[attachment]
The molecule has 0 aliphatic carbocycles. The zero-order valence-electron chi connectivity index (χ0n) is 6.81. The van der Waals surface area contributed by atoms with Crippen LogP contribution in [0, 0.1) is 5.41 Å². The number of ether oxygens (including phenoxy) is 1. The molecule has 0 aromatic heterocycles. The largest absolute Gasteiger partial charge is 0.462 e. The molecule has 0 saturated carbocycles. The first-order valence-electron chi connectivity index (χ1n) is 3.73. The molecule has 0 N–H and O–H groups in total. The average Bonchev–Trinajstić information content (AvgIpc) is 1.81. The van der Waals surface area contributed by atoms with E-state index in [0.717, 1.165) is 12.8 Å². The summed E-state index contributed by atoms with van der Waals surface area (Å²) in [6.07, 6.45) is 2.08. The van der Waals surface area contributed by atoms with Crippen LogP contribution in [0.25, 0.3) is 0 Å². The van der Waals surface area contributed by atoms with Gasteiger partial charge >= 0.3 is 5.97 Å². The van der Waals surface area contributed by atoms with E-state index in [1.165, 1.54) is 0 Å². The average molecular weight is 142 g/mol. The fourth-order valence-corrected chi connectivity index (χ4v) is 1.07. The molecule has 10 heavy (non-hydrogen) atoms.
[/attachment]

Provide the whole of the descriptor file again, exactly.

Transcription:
The molecule has 0 aliphatic carbocycles. The zero-order valence-electron chi connectivity index (χ0n) is 6.81. The van der Waals surface area contributed by atoms with Crippen LogP contribution in [0, 0.1) is 5.41 Å². The number of ether oxygens (including phenoxy) is 1. The molecule has 0 aromatic heterocycles. The largest absolute Gasteiger partial charge is 0.462 e. The molecule has 0 saturated carbocycles. The first-order valence-electron chi connectivity index (χ1n) is 3.73. The molecule has 0 N–H and O–H groups in total. The average Bonchev–Trinajstić information content (AvgIpc) is 1.81. The van der Waals surface area contributed by atoms with E-state index in [0.717, 1.165) is 12.8 Å². The summed E-state index contributed by atoms with van der Waals surface area (Å²) in [6.07, 6.45) is 2.08. The van der Waals surface area contributed by atoms with Crippen LogP contribution in [0.25, 0.3) is 0 Å². The van der Waals surface area contributed by atoms with Gasteiger partial charge >= 0.3 is 5.97 Å². The van der Waals surface area contributed by atoms with E-state index in [1.165, 1.54) is 0 Å². The average molecular weight is 142 g/mol. The fourth-order valence-corrected chi connectivity index (χ4v) is 1.07. The molecule has 10 heavy (non-hydrogen) atoms.